The South African Reserve Bank allows South African residents to invest abroad under the following 2 categories:
1. Single discretionary allowance
A single discretionary allowance is limited to a R 1 million per calendar year and is available to all RSA residents who are 18 years and older, and in possession of a valid green bar coded South African identity document or smart identity document card.
This dispensation may be used for any legitimate purpose (including for investment purposes abroad as well as the sending of gift parcels in lieu of cash excluding gold and jewellery) at the discretion of the individual without any documentary evidence having to be produced to the Authorised Dealer (SA Bank). There is also no requirement to obtain a TCS PIN letter from SARS prior to making transfers under the Single Discretionary Allowance limit (SDA). Transfers of a capital nature undertaken via the SDA, typically for investment purposes, must be transferred in foreign currency and may be made in addition to the Foreign Capital Allowance referred to below.
2. Foreign capital allowance
A foreign capital allowance may be made available through an Authorised Dealer, which can be transferred to a foreign currency account held with an Authorised Dealer (Bank) in South Africa or invested abroad, within a limit of R 10 million per calendar year per individual taxpayer, who is in possession of a green bar coded South African identity document or Smart identity document card and is 18 years and older. Furthermore, and in terms of the SARS Tax Compliance Status System, a tax compliance status PIN letter will also need to be obtained and issued to the taxpayer. This will, inter alia, contain the individual’s tax number and a relevant PIN. Authorised dealers (Banks) will need to use this PIN to verify the taxpayer’s tax compliance before effecting transfers in terms of the Foreign Capital Allowance. Individuals who do not have a tax reference number will be required to initially register with SARS, before transfers can be considered.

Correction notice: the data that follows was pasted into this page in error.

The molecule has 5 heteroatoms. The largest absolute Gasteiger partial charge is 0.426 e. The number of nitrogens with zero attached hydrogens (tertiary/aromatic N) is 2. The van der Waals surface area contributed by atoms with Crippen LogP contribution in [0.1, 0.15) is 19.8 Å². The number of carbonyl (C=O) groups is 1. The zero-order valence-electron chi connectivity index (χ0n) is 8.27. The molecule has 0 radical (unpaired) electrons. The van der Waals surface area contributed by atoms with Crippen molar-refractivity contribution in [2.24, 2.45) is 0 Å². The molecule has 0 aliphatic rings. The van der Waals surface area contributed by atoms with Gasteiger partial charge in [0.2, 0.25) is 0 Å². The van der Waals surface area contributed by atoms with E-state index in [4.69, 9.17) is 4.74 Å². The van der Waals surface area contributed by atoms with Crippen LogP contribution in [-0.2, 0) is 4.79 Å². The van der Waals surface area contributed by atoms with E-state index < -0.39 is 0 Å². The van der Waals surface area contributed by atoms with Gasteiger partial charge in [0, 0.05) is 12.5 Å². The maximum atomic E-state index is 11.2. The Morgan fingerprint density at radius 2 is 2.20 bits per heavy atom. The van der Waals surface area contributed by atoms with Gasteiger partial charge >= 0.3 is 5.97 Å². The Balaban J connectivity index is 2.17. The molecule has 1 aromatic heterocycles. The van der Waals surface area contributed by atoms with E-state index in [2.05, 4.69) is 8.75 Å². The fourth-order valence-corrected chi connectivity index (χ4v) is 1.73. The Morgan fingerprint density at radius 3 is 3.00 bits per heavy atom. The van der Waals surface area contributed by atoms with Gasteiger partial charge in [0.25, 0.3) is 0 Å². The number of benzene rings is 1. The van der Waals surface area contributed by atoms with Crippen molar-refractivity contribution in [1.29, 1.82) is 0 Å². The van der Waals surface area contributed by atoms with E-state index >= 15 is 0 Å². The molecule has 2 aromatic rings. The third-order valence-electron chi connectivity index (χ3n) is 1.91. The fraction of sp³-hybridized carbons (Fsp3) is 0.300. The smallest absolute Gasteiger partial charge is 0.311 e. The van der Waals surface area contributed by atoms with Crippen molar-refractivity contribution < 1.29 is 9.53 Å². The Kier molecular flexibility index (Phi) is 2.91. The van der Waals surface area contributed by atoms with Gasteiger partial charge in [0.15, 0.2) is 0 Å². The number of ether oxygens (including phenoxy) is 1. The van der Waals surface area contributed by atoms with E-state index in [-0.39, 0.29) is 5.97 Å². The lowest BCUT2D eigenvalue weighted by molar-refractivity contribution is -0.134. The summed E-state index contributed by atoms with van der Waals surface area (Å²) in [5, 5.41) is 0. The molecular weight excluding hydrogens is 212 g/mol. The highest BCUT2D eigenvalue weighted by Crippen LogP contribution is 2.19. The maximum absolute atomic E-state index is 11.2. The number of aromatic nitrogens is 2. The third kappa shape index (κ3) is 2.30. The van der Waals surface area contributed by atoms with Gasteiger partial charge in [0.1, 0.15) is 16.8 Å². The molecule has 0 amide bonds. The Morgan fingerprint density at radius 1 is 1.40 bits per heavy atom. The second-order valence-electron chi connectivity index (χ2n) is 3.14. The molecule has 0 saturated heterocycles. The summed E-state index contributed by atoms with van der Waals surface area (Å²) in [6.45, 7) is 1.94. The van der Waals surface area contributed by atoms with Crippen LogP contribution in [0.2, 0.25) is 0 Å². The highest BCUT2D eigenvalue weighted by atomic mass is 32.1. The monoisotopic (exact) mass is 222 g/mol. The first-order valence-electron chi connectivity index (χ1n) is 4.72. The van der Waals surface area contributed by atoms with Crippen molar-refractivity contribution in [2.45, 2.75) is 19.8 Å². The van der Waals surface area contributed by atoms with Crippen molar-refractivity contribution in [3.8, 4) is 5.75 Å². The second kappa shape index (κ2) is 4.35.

It is noted that Individuals can participate in offshore share incentive or share option schemes, or -
take up new shares in foreign companies that have accrued by way of rights on existing holdings of shares provided that transfers in payment thereof are dealt with in terms of the R 10 million foreign capital allowance and/or the R 1 million single discretionary allowance. Requests falling outside of these dispensations must be the subject of an application to SA Reserve Bank, Financial Surveillance Department. Participation in such share incentive schemes which will not have an impact on the local foreign currency reserves, i.e. no transfer of foreign currency, would normally not present a problem, but the Bank will invariably wish to review the scheme rules, to enable them to come to a suitable decision. Any amounts to be invested offshore by individuals, in excess of R 10 million will require the submission of a formal application to S A Reserve Bank for approval and will depend on the individual applicant’s financial position and will be dealt with on its own merits.
It must be noted that Individuals can invest without restriction (in ZAR) into locally managed investment products that have foreign exposures, via a local Institutional Investor, such as collective investment schemes and long-term insurers.
Foreign Exchange rates and fees
Private individuals are not always getting the service, advice, and solutions from service providers regarding foreign exchange transaction. Traditionally clients will be tiered regarding their pricing, advice, and service. As foreign exchange and exchange control are complex especially from an offshore investment perspective, it is an imperative to get the correct advice and guidance upfront.
These types of transactions are also sometime subject to exorbitant exchange rates and fees as uninformed clients are often exploited.
Given the current state of global markets, weakening and volatile ZAR/Currency exchange rates, investing offshore can be quite challenging. It is therefor imperative that you choose the correct partners on this new journey.